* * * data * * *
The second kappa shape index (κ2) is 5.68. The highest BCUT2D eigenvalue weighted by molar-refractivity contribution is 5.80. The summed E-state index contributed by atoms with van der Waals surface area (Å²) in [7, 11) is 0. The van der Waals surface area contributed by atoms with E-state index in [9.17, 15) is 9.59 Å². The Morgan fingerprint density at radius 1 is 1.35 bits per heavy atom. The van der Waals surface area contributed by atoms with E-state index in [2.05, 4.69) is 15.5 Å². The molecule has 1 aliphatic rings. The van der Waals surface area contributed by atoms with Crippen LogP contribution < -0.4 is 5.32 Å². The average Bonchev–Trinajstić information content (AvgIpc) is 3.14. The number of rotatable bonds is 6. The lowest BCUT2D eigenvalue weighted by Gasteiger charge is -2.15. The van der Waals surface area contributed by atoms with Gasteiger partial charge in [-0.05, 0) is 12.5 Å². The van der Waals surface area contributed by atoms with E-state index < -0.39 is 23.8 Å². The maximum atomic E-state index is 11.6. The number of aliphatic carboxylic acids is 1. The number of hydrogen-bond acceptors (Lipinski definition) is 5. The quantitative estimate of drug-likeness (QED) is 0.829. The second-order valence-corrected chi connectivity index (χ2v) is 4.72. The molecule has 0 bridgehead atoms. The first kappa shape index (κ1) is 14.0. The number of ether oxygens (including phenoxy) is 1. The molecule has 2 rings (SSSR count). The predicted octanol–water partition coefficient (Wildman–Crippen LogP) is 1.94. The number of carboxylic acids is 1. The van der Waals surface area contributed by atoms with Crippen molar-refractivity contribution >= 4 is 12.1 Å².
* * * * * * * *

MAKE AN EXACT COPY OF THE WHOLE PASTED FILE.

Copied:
The second kappa shape index (κ2) is 5.68. The highest BCUT2D eigenvalue weighted by molar-refractivity contribution is 5.80. The summed E-state index contributed by atoms with van der Waals surface area (Å²) in [7, 11) is 0. The van der Waals surface area contributed by atoms with E-state index in [9.17, 15) is 9.59 Å². The Morgan fingerprint density at radius 1 is 1.35 bits per heavy atom. The van der Waals surface area contributed by atoms with E-state index in [2.05, 4.69) is 15.5 Å². The molecule has 1 aliphatic rings. The van der Waals surface area contributed by atoms with Crippen LogP contribution < -0.4 is 5.32 Å². The average Bonchev–Trinajstić information content (AvgIpc) is 3.14. The number of rotatable bonds is 6. The lowest BCUT2D eigenvalue weighted by Gasteiger charge is -2.15. The van der Waals surface area contributed by atoms with Gasteiger partial charge in [-0.05, 0) is 12.5 Å². The van der Waals surface area contributed by atoms with E-state index < -0.39 is 23.8 Å². The maximum atomic E-state index is 11.6. The number of aliphatic carboxylic acids is 1. The number of hydrogen-bond acceptors (Lipinski definition) is 5. The quantitative estimate of drug-likeness (QED) is 0.829. The second-order valence-corrected chi connectivity index (χ2v) is 4.72. The molecule has 0 bridgehead atoms. The first kappa shape index (κ1) is 14.0. The number of ether oxygens (including phenoxy) is 1. The molecule has 2 rings (SSSR count). The predicted octanol–water partition coefficient (Wildman–Crippen LogP) is 1.94. The number of carboxylic acids is 1. The van der Waals surface area contributed by atoms with Crippen molar-refractivity contribution >= 4 is 12.1 Å².